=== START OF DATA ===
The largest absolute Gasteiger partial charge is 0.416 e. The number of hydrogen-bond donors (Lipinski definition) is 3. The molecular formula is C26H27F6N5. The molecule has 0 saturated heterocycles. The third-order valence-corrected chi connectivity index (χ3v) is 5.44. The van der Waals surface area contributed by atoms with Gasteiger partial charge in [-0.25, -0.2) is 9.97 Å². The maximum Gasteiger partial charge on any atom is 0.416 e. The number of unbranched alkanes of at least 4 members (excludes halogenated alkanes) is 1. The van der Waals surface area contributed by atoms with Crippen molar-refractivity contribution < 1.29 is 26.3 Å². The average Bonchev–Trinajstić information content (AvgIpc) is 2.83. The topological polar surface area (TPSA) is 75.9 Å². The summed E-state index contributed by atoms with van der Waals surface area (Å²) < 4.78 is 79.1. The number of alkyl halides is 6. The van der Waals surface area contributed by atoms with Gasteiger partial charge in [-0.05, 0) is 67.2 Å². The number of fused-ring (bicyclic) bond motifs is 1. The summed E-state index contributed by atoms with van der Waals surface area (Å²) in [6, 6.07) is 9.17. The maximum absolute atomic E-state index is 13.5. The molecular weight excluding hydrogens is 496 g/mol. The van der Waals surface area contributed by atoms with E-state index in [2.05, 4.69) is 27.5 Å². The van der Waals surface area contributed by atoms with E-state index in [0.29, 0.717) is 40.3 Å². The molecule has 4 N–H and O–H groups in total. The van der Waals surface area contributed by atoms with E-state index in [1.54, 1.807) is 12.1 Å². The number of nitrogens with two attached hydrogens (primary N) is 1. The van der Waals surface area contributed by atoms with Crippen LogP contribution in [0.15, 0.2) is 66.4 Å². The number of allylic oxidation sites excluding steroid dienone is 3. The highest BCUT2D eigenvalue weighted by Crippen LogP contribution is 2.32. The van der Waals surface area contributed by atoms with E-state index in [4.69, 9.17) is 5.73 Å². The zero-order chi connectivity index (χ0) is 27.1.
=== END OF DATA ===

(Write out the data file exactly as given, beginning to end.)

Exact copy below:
The largest absolute Gasteiger partial charge is 0.416 e. The number of hydrogen-bond donors (Lipinski definition) is 3. The molecular formula is C26H27F6N5. The molecule has 0 saturated heterocycles. The third-order valence-corrected chi connectivity index (χ3v) is 5.44. The van der Waals surface area contributed by atoms with Gasteiger partial charge in [-0.25, -0.2) is 9.97 Å². The maximum Gasteiger partial charge on any atom is 0.416 e. The number of unbranched alkanes of at least 4 members (excludes halogenated alkanes) is 1. The van der Waals surface area contributed by atoms with Crippen molar-refractivity contribution < 1.29 is 26.3 Å². The average Bonchev–Trinajstić information content (AvgIpc) is 2.83. The topological polar surface area (TPSA) is 75.9 Å². The summed E-state index contributed by atoms with van der Waals surface area (Å²) < 4.78 is 79.1. The number of alkyl halides is 6. The van der Waals surface area contributed by atoms with Gasteiger partial charge in [-0.05, 0) is 67.2 Å². The number of fused-ring (bicyclic) bond motifs is 1. The summed E-state index contributed by atoms with van der Waals surface area (Å²) in [6, 6.07) is 9.17. The maximum absolute atomic E-state index is 13.5. The molecular weight excluding hydrogens is 496 g/mol. The van der Waals surface area contributed by atoms with E-state index in [2.05, 4.69) is 27.5 Å². The van der Waals surface area contributed by atoms with E-state index in [0.29, 0.717) is 40.3 Å². The molecule has 4 N–H and O–H groups in total. The van der Waals surface area contributed by atoms with E-state index in [1.54, 1.807) is 12.1 Å². The number of nitrogens with two attached hydrogens (primary N) is 1. The van der Waals surface area contributed by atoms with Crippen LogP contribution in [0.15, 0.2) is 66.4 Å². The number of allylic oxidation sites excluding steroid dienone is 3. The highest BCUT2D eigenvalue weighted by Crippen LogP contribution is 2.32. The van der Waals surface area contributed by atoms with E-state index in [4.69, 9.17) is 5.73 Å². The zero-order chi connectivity index (χ0) is 27.1.